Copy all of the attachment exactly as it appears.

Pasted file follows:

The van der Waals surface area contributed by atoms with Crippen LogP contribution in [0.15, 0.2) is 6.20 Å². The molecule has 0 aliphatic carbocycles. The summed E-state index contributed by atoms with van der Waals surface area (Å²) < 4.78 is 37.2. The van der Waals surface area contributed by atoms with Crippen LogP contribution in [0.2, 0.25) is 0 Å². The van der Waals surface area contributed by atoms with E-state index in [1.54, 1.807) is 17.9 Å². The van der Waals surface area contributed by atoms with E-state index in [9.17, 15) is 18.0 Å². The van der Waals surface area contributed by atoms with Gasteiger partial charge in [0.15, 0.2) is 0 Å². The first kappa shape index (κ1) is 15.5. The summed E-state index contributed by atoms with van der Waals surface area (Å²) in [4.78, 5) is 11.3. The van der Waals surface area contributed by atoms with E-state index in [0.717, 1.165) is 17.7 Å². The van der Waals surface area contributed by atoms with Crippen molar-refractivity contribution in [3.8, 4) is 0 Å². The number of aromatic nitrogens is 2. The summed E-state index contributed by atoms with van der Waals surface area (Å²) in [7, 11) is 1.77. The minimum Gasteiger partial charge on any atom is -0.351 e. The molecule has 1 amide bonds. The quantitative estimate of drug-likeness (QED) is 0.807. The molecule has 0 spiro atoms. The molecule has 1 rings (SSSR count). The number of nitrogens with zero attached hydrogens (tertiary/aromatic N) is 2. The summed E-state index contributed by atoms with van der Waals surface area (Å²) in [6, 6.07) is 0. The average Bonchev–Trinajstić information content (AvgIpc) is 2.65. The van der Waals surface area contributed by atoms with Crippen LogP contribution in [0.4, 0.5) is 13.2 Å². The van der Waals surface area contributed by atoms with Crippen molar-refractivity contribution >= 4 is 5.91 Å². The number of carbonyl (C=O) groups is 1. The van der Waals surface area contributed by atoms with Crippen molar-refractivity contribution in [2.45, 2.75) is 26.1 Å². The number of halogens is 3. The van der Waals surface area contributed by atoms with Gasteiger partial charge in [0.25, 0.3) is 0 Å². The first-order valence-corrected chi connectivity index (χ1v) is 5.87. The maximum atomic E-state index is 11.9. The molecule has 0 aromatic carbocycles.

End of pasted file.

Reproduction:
The van der Waals surface area contributed by atoms with Crippen LogP contribution in [0.15, 0.2) is 6.20 Å². The molecule has 0 aliphatic carbocycles. The summed E-state index contributed by atoms with van der Waals surface area (Å²) < 4.78 is 37.2. The van der Waals surface area contributed by atoms with Crippen LogP contribution in [0.2, 0.25) is 0 Å². The van der Waals surface area contributed by atoms with E-state index in [1.54, 1.807) is 17.9 Å². The van der Waals surface area contributed by atoms with E-state index in [9.17, 15) is 18.0 Å². The van der Waals surface area contributed by atoms with Gasteiger partial charge in [0.15, 0.2) is 0 Å². The first kappa shape index (κ1) is 15.5. The summed E-state index contributed by atoms with van der Waals surface area (Å²) in [4.78, 5) is 11.3. The van der Waals surface area contributed by atoms with E-state index in [0.717, 1.165) is 17.7 Å². The van der Waals surface area contributed by atoms with Crippen molar-refractivity contribution in [3.8, 4) is 0 Å². The number of aromatic nitrogens is 2. The summed E-state index contributed by atoms with van der Waals surface area (Å²) in [7, 11) is 1.77. The minimum Gasteiger partial charge on any atom is -0.351 e. The molecule has 1 amide bonds. The quantitative estimate of drug-likeness (QED) is 0.807. The molecule has 0 spiro atoms. The molecule has 1 rings (SSSR count). The number of nitrogens with zero attached hydrogens (tertiary/aromatic N) is 2. The summed E-state index contributed by atoms with van der Waals surface area (Å²) in [6, 6.07) is 0. The average Bonchev–Trinajstić information content (AvgIpc) is 2.65. The van der Waals surface area contributed by atoms with Crippen LogP contribution in [0.4, 0.5) is 13.2 Å². The van der Waals surface area contributed by atoms with Crippen molar-refractivity contribution >= 4 is 5.91 Å². The number of carbonyl (C=O) groups is 1. The van der Waals surface area contributed by atoms with Crippen molar-refractivity contribution in [2.45, 2.75) is 26.1 Å². The number of halogens is 3. The van der Waals surface area contributed by atoms with Gasteiger partial charge in [0.25, 0.3) is 0 Å². The first-order valence-corrected chi connectivity index (χ1v) is 5.87. The maximum atomic E-state index is 11.9. The molecule has 0 aromatic carbocycles.